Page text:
The description of the conquest and inheritance of the lands of Sichon and Og is found in both Bemidbar 21 and 32 and Devarim 2-3. Moshe's retelling in Devarim overlaps significantly with the original account in Bemidbar. However, in contrast to most of the other stories in Sefer Devarim which are shorter than the original, here there are numerous additions.1 By examining these, the reader may gain insight into the unique message Moshe intended to impart in his recounting of the story. For a full comparison of the two accounts, open the comparison table and expand to full screen. For a summary of the differences, see the chart below.
Points of Contrast
- Conquest and inheritance – In Bemidbar there is a divide of several chapters between the account of the conquest of the lands of Sichon and Og and the description of its inheritance by the 2½ tribes. In Devarim, in contrast, Moshe merges the two narratives.
- Hashem's role – In Devarim there is much greater emphasis on the role played by Hashem in the victory against Sichon and Og.2 In addition, the text mentions multiple times how Hashem will give the land of Israel to the nation.3 These points are not highlighted in Bemidbar.
- Description of battle – In Devarim there are many more details regarding the individual cities conquered and the spoils of war taken than in the original account in Bemidbar.
- Background of Og – Only Devarim mentions that Og was one of the remaining giants of Refaim, and includes a description of his huge bed.
- Strength of Ammon – Only in Bemidbar is Ammon's strength given as a reason why their land was not conquered.4
- Request and inheritance of the 2½ tribes – Bemidbar discusses at length the request of the tribes of Reuven and Gad, the ensuing deal reached with Moshe, and the inheritance of the land east of the Jordan. In Devarim, only the agreement to fight in the front line and the inheritance are mentioned.
- Encouragement of Yehoshua – Only in Devarim is it recorded that Moshe encouraged Yehoshua after the wars, promising him that the future conquest will bear the same results as the victory over Sichon and Og.
One of Moshe's central goals in Sefer Devarim is to instill confidence in the nation that they will be successful in conquering the Land of Israel. Similar to the anointed priest's pep talk to the nation before going to war (Devarim 20:1-9), Moshe's speech is meant to boost the morale of the nation.5 As such, the historical events he reviews are brought and molded so as to further this objective rather than to simply recount history in a straight chronological fashion. Many of the variations brought above are thus readily understood:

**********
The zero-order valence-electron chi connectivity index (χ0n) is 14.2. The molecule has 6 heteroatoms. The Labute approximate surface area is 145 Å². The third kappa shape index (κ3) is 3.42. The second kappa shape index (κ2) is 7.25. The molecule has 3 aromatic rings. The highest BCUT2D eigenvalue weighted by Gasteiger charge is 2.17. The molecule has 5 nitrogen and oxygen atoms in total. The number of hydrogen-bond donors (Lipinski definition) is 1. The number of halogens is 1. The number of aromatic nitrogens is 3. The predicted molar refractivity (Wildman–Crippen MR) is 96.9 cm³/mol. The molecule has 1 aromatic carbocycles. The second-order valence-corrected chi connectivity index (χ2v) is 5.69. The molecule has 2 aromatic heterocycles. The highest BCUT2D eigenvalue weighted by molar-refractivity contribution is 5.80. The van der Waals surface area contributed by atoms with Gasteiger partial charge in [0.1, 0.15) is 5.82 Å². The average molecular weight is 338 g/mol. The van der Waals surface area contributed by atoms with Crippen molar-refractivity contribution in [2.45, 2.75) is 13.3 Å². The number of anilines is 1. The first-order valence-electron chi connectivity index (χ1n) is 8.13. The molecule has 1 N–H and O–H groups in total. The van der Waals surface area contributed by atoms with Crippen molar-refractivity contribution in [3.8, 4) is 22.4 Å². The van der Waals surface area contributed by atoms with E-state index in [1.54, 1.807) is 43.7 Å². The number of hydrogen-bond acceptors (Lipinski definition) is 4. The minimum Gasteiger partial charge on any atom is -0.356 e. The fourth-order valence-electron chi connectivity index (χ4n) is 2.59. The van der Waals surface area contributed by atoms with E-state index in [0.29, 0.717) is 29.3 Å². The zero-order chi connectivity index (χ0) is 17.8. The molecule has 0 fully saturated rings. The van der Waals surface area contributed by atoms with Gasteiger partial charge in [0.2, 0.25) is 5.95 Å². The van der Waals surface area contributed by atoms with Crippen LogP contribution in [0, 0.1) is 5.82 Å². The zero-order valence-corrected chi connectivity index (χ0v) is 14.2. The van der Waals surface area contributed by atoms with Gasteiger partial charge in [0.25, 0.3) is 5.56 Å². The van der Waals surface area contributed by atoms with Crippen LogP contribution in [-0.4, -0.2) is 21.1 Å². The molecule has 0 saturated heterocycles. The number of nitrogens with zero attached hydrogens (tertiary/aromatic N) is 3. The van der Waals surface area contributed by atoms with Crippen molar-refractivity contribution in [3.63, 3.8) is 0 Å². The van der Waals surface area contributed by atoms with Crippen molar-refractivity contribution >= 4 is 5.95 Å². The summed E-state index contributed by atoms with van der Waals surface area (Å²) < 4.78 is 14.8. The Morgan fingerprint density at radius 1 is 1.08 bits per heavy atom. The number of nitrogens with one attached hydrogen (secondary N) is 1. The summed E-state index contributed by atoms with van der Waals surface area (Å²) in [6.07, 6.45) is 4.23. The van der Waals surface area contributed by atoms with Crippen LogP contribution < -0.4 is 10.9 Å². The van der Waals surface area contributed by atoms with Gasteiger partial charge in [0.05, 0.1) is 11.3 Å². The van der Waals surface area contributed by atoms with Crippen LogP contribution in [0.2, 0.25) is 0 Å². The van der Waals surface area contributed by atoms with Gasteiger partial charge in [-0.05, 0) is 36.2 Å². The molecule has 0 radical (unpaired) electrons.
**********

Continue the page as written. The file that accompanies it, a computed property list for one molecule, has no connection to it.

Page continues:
- Moshe combines disparate narratives,6 omitting less relevant material7so that the newly crafted story can more clearly relay his message –– just as the nation conquered and inherited the lands of Sichon and Og, so too they will conquer and inherit the rest of the land of Israel.
- Hashem's aid is highlighted to teach the nation that with Hashem behind them, future victory is also ensured.
- Moshe elaborates on Og's great size to quell the nation's fears that they would not be able to conquer the giants of Canaan.8 He similarly emphasizes the enormity of the victory,9 so the nation will realize what they are capable of achieving.10 He makes sure to omit, on the other hand, the fact that they did not conquer Ammon whose "border was strong" which might have frightened them.11
- Finally, Moshe ends with an explicit statement of encouragement to Yehoshua, mirroring the message he is implicitly relaying to the nation throughout.
|Conquest and inheritance||Split into distinct narratives||Merged into one narrative|
|Hashem's role||Less emphasized||Highlighted|
|Conquest of cities and spoils of war||Minimal details||Extensive description|
|Background of Og||___||Noted|
|Strength of Ammon||Noted||___|
|Request and inheritance of the 2½ tribes||Request, consent, and inheritance all are mentioned||Only the consent and inheritance are mentioned|
|Encouragement of Yehoshua||___||Elaborated|